Through the first season of “The Affair,” the series struggled to nail down its tone. The pilot, possibly the best episode, exacted the tone better than any other episode — a slow-paced, atmospheric premise based on an affair, filtered through the conflicting perspectives of two lovers telling their story to the police. Each episode followed both of the characters retelling the story of their relationship, with a tantalizing crime mystery lurking in the background. As the season went on, “The Affair” focused a little too much on the overarching crime plot. By engaging the audience with murder and melodrama, the slow pace of the personal drama became increasingly dull.

Luckily, its sophomore season premiere of manages to recapture that precarious tone established by the pilot. Once again, the pair of understated short stories share many of the same events and characters, and once again, there is a flashback format that focuses on the characters of the police. The balance of pacing is crucial; too much teasing and the audience will grow tired of wheel-spinning, but too much crime and bombast and the show will lose the intensely personal tone that makes it unique.

“The Affair”
A-
Season 2 Premiere
Showtime
Sundays at 10 p.m.

This year, instead of focusing exclusively on Noah Solloway (Dominic West, “The Wire”) and Alison Bailey (Ruth Wilson, “Saving Mr. Banks”), the series has added two new perspectives: those of Helen (Maura Tierney, “ER”) and Cole (Joshua Jackson, “Fringe”), Noah and Alison’s spouses, respectively. The first half of the premiere follows a day in the life of Noah as he meets with Helen to finalize their divorce and deals with his children’s resentment — then to return home happily to Alison. The second half shows Helen’s perspective for the first time. Much like with Alison’s last year, it becomes obvious that Noah isn’t exactly the picture-perfect guy the audience imagines him to be.

In many dramas featuring infidelity and divorce, the exes are gradually phased out once their roles in the story seem complete. In “Mad Men,” Betty and Megan’s episode counts greatly diminished after their divorces from Don, and viewers recoiled whenever they made future appearances. Like “Breaking Bad,” however, “The Affair” benefits by taking the male lead’s victimized wife to give a more prominent, complex role in the narrative. Not only does Helen serve to pay for Noah’s expensive lawyer in the future timeline, but the audience finally gets a glimpse into her inner psychology. The show gives a previously underdeveloped character a newfound agency.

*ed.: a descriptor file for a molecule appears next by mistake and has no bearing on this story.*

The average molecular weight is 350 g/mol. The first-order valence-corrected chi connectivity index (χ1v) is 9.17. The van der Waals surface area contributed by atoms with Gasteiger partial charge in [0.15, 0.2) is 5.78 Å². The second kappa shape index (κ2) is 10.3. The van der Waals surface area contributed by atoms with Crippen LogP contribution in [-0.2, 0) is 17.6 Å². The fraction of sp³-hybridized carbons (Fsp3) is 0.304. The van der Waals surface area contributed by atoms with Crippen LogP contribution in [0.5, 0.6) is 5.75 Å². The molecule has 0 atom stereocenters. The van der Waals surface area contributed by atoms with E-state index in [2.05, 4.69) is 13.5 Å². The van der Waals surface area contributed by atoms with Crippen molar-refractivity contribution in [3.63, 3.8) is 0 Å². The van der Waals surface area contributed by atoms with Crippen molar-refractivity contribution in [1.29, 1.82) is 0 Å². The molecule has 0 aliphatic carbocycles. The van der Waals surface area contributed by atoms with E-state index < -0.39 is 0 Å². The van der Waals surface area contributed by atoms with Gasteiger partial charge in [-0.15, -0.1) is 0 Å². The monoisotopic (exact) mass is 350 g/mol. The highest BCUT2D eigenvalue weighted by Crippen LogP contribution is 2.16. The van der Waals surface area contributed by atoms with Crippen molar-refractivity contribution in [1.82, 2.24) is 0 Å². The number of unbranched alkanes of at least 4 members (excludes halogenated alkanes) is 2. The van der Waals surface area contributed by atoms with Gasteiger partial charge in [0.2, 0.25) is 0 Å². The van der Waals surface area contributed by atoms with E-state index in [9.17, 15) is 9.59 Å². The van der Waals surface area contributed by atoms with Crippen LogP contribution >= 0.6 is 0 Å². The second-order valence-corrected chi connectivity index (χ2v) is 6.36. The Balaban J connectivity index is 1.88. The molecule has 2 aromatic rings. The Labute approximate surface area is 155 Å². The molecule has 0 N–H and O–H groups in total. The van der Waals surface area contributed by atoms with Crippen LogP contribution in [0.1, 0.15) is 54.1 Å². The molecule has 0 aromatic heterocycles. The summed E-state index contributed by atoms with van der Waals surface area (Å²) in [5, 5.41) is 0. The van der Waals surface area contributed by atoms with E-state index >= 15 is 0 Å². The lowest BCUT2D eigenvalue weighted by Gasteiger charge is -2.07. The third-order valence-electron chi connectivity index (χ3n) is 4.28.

Another advantage to the addition of new perspectives is that they give the show many more avenues to explore. Overall, not much actually happened narratively last season. Noah and Alison began an affair and eventually separated from their partners to be together. Someone would kill Cole’s brother, Scotty (Colin Donnell, “Arrow”) and Noah will be suspected, probably because Scotty knocked up his underage daughter Whitney (Julia Goldani Telles, “Bunheads”). There were subplots, like Noah having to rely financially on his disapproving in-laws and writing his new book, but the most screen time was devoted either to the developing romance or Scotty's sluggish murder. On the contrary, in this new season, the introduction of two new perspectives hopefully indicates greater involvement from secondary characters. This also could mean there will be a slightly deeper plot reserve to draw from in upcoming episodes.

More striking than the strong acting and naturalistic direction of “The Affair” is its pace and tone, which make the show stand out in the TV landscape. Some viewers will inevitably be put off by long takes of people sitting motionless, silently contemplating their mistakes. But it’s fascinating to watch the show's well-drawn characters slowly work through their issues and fall into patterns of self-sabotage over and again. Helen has always been presented the same way, as an angry nuisance to Noah, but as she lies dejected during sex with her new boyfriend Max (Josh Stamberg, “Parenthood”), it’s immediately clear how much purpose her life has lost in the wake of Noah’s deceptions.

Like the first season, the second season of “The Affair” starts on a very solid note, striking a wise balance between character introspection and serialized crime storytelling. If future episodes can maintain that equilibrium and remain dedicated to the show’s exploration of memory bias, this season may surpass the first.

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